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newsrel -- Two disposal companies are fined a combined $77,875 for violating air quality regulations

Posted: 09 Sep 2013 12:36:04
Please consider the following news release from the California
Air Resources Board:



News Release 13-53

August 9, 2013

Melanie Turner
(916) 322-2990

Two disposal companies are fined a combined $77,875 for violating
air quality regulations

Fines to support diesel training at community colleges, air
quality research 

Sacramento — The California Air Resources Board has fined Redwood
Debris Box Service Inc. of Burlingame and Mountainside Disposal
Inc./Price Disposal Inc. of Bakersfield for violating air quality
regulations related to diesel trucks they operate.

Redwood Debris Box Service agreed to pay $39,250 for violating
the regulations. Mountainside Disposal/Price Disposal has paid
$38,625 in penalties for its violations.

Separate investigations by the Air Resources Board showed each
company failed to install legally required diesel particulate
filters on its trucks by applicable compliance dates.  A diesel
particulate filter is a device used to reduce harmful emissions.
Each company also failed to properly self-inspect its diesel
trucks to ensure they met state smoke emission standards.

Redwood Box Debris Service, which agreed early this year to pay
$39,250 for violating air quality regulations, uses diesel trucks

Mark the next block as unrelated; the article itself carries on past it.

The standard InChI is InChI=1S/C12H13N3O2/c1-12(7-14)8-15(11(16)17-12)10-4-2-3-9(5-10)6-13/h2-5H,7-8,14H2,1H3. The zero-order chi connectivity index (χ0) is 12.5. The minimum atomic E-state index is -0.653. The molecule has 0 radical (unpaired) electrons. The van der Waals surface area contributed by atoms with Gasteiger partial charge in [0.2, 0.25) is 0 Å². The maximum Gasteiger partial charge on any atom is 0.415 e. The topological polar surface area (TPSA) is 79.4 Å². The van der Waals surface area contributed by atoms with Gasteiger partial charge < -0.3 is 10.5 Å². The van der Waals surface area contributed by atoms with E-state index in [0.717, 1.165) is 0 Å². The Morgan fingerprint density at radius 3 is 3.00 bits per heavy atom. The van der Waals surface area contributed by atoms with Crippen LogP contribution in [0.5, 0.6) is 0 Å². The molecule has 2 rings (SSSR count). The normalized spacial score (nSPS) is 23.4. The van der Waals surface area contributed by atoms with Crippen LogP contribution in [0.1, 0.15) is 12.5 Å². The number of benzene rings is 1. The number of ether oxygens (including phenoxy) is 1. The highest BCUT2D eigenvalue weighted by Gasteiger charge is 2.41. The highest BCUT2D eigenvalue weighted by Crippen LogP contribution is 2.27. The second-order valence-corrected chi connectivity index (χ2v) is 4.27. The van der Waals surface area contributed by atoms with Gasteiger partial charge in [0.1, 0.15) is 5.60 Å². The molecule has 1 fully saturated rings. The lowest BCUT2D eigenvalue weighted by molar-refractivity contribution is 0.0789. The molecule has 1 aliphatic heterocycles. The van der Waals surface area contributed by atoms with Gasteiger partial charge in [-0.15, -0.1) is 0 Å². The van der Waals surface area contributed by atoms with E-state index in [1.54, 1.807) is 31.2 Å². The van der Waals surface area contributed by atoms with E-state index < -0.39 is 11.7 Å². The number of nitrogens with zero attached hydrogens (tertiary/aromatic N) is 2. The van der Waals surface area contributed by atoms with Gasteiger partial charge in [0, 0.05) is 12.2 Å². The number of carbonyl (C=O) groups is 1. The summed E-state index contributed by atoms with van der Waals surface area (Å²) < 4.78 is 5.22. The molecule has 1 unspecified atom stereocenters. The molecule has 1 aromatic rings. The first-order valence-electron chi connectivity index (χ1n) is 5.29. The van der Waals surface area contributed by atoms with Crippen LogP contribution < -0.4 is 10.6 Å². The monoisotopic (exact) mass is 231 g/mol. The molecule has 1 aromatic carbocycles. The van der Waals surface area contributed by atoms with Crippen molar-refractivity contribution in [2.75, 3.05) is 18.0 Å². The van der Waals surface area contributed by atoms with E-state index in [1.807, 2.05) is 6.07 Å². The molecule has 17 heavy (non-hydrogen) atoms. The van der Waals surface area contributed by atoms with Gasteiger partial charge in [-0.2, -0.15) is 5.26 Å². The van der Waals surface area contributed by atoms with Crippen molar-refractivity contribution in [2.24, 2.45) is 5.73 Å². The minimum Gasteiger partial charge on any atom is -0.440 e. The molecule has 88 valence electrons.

for solid waste collection. It provides services for recycling
dirt, concrete, green waste, demolition and other materials. 

Mountainside Disposal has a 1,200-square-mile service area. It
holds seven franchise agreements for trash collection services,
including three with Kern County, and agreements with the cities
of Bakersfield and Arvin and the counties of Los Angeles and

Mountainside agreed in April to pay the $38,625 fine and made its
final payment in June. The company has no history of past
violations. As part of the settlement, Mountainside Disposal also
must ensure that staff members who are responsible for compliance
with the diesel truck emission inspection program attend diesel
education courses and provide certificates of completion within
one year.

Seventy-five percent of each fine, or a combined $58,405.75, will
go to the California Air Pollution Control Fund, which provides
funding for projects and research to improve the state’s air
quality. The rest will go to Peralta Colleges Foundation to fund
emission education classes conducted by participating California
community colleges under the California Council for Diesel
Education and Technology program.

Diesel exhaust contains a variety of harmful gases and over 40
other known cancer-causing 
compounds. In 1998, California identified diesel particulate
matter as a toxic air contaminant based on its potential to cause
cancer, premature death and other health problems.

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